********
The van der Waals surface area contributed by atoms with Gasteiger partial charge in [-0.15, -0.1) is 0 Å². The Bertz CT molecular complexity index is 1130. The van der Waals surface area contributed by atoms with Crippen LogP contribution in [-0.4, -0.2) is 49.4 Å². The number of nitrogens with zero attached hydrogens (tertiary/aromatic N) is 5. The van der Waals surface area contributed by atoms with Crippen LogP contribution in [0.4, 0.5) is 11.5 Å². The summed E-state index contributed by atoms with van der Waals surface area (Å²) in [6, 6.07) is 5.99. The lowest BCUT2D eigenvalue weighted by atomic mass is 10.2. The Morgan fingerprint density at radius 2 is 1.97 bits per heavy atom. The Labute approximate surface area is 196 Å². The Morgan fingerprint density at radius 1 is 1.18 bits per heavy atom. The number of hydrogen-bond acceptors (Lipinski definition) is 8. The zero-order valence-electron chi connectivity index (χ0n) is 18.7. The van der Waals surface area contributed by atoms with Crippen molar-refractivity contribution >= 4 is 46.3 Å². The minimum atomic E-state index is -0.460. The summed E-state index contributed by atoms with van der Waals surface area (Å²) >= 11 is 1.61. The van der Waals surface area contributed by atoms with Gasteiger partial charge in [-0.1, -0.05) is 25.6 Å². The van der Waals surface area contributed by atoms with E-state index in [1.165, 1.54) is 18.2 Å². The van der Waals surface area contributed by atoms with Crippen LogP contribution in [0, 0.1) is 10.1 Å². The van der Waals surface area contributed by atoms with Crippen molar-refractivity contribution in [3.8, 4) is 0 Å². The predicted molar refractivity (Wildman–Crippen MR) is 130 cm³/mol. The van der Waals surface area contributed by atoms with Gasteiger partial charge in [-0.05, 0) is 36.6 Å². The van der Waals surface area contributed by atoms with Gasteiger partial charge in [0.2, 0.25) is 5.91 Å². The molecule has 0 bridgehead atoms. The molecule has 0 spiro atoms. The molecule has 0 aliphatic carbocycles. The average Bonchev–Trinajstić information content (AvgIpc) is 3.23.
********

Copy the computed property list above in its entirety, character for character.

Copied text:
The van der Waals surface area contributed by atoms with Gasteiger partial charge in [-0.15, -0.1) is 0 Å². The Bertz CT molecular complexity index is 1130. The van der Waals surface area contributed by atoms with Crippen LogP contribution in [-0.4, -0.2) is 49.4 Å². The number of nitrogens with zero attached hydrogens (tertiary/aromatic N) is 5. The van der Waals surface area contributed by atoms with Crippen LogP contribution in [0.4, 0.5) is 11.5 Å². The summed E-state index contributed by atoms with van der Waals surface area (Å²) in [6, 6.07) is 5.99. The lowest BCUT2D eigenvalue weighted by atomic mass is 10.2. The Morgan fingerprint density at radius 2 is 1.97 bits per heavy atom. The Labute approximate surface area is 196 Å². The Morgan fingerprint density at radius 1 is 1.18 bits per heavy atom. The number of hydrogen-bond acceptors (Lipinski definition) is 8. The zero-order valence-electron chi connectivity index (χ0n) is 18.7. The van der Waals surface area contributed by atoms with Crippen molar-refractivity contribution >= 4 is 46.3 Å². The minimum atomic E-state index is -0.460. The summed E-state index contributed by atoms with van der Waals surface area (Å²) >= 11 is 1.61. The van der Waals surface area contributed by atoms with Gasteiger partial charge in [-0.1, -0.05) is 25.6 Å². The van der Waals surface area contributed by atoms with E-state index in [1.165, 1.54) is 18.2 Å². The van der Waals surface area contributed by atoms with Crippen LogP contribution in [0, 0.1) is 10.1 Å². The van der Waals surface area contributed by atoms with Crippen molar-refractivity contribution in [3.8, 4) is 0 Å². The predicted molar refractivity (Wildman–Crippen MR) is 130 cm³/mol. The van der Waals surface area contributed by atoms with Gasteiger partial charge in [-0.05, 0) is 36.6 Å². The van der Waals surface area contributed by atoms with Gasteiger partial charge in [0.2, 0.25) is 5.91 Å². The molecule has 0 bridgehead atoms. The molecule has 0 spiro atoms. The molecule has 0 aliphatic carbocycles. The average Bonchev–Trinajstić information content (AvgIpc) is 3.23.